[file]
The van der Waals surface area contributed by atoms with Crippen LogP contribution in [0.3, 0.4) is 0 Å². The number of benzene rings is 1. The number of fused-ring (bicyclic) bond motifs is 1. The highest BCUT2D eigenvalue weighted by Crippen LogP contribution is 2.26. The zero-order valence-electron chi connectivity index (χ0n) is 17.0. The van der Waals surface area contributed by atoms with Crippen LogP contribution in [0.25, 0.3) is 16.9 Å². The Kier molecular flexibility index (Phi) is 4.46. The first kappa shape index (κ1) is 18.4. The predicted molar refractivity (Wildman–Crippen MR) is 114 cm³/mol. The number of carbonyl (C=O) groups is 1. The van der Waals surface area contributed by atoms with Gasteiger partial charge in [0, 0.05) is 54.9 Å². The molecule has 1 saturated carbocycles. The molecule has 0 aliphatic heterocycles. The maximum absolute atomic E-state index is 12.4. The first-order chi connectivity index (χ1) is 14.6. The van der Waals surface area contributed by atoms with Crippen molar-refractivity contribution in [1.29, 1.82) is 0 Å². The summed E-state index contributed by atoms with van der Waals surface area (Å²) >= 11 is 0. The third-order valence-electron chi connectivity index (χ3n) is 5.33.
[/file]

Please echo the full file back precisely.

The van der Waals surface area contributed by atoms with Crippen LogP contribution in [0.3, 0.4) is 0 Å². The number of benzene rings is 1. The number of fused-ring (bicyclic) bond motifs is 1. The highest BCUT2D eigenvalue weighted by Crippen LogP contribution is 2.26. The zero-order valence-electron chi connectivity index (χ0n) is 17.0. The van der Waals surface area contributed by atoms with Crippen LogP contribution in [0.25, 0.3) is 16.9 Å². The Kier molecular flexibility index (Phi) is 4.46. The first kappa shape index (κ1) is 18.4. The predicted molar refractivity (Wildman–Crippen MR) is 114 cm³/mol. The number of carbonyl (C=O) groups is 1. The van der Waals surface area contributed by atoms with Gasteiger partial charge in [0, 0.05) is 54.9 Å². The molecule has 1 saturated carbocycles. The molecule has 0 aliphatic heterocycles. The maximum absolute atomic E-state index is 12.4. The first-order chi connectivity index (χ1) is 14.6. The van der Waals surface area contributed by atoms with Crippen molar-refractivity contribution in [1.29, 1.82) is 0 Å². The summed E-state index contributed by atoms with van der Waals surface area (Å²) >= 11 is 0. The third-order valence-electron chi connectivity index (χ3n) is 5.33.